Historic archives of collapsed Thomas Cook set to leave Peterborough

The former Thomas Cook archivist Paul Smith with some of the Thomas Cook collection during an exhibition at Peterborough Museum four years ago.The former Thomas Cook archivist Paul Smith with some of the Thomas Cook collection during an exhibition at Peterborough Museum four years ago.
The former Thomas Cook archivist Paul Smith with some of the Thomas Cook collection during an exhibition at Peterborough Museum four years ago. | jpimedia
The archives detailing the illustrious history of travel with Thomas Cook are to leave Peterborough.

The archives that were for years stored in the Thomas Cook offices in Bretton and more recently at Lynch Wood have been sold to the Record Office for Leicestershire, Leicester and Rutland.

The record office, which is run by Leicestershire County Council with Leicester City Council and Rutland County Council, secured the right to house the internationally significant collection following a bidding process following the holiday giant's collapse last year with the loss of at least 1,000 jobs in Peterborough.

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The entire Thomas Cook archive, which encompasses records from the earliest days of package travel right up to the modern day, is now being transferred to the record office in Wigston, Leicester.

The collection is made up of thousands of individual items, including minute books and staff records, posters, travel guides and timetables.

It also features 60,000 photographic images and souvenirs from Thomas Cook’s 178-year history, including glass and china, uniforms through the ages and even a model of a Nile steamer.

The enterprising Thomas Cook organised his first excursion, a rail journey for 500 passengers from Leicester to Loughborough for just one shilling on July 5, 1841.

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The archive will be the single largest collection at the record office, which has six miles of shelving representing 1,000 years of the history of Leicestershire, Leicester and Rutland.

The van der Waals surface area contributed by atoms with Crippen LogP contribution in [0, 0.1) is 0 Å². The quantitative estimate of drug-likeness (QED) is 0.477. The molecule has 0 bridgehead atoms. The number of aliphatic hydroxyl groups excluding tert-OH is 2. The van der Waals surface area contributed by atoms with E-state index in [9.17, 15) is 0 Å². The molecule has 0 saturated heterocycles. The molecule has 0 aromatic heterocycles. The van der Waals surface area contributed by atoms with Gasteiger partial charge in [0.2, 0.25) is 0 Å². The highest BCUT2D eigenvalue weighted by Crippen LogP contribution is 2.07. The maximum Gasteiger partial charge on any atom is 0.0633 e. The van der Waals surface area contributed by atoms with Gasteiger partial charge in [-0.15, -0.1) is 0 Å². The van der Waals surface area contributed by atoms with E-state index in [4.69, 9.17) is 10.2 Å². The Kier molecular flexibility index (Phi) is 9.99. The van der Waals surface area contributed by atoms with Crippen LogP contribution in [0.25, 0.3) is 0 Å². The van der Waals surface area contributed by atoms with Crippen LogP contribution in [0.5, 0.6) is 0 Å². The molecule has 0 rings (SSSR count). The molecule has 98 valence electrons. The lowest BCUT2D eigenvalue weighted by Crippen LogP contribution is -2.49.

The Thomas Cook collection will be thoroughly catalogued by record office staff, before being made available to the public.

Senior archivist at Leicestershire County Council, Robin Jenkins, said: “This is an internationally significant archive relating to a company which began in Leicester and was operated from there in its formative years. We already house an important Thomas Cook collection relating to both the man and his business.

“We see the collection as ‘coming home’ to Leicestershire and we will be delighted to look after it here and promote its use.”

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Leicestershire County Council Leader, Nick Rushton, said: “I am delighted that the record office has been chosen as the permanent home for this important collection. The bid was a success because of the strong local links with Thomas Cook, as well as because the record office has an excellent reputation for innovative outreach work and the promotion of its collections.

“The fact that the Thomas Cook archive will be housed at the record office will preserve it for future generations, as well as providing a valuable resource to the people of Leicestershire, Leicester and Rutland.”

In Leicester, an exhibition inspired by Thomas Cook’s story is set to open at the city’s Newarke Houses and New Walk museums in June.

City Mayor Peter Soulsby said: “Thomas Cook is one of Leicester’s best-known sons, and his pioneering work, which essentially invented the package holiday, means his name became known worldwide. It’s very fitting that this fascinating archive of the company’s history is housed in Leicestershire, so close to where his ground-breaking work in the holiday industry took place.”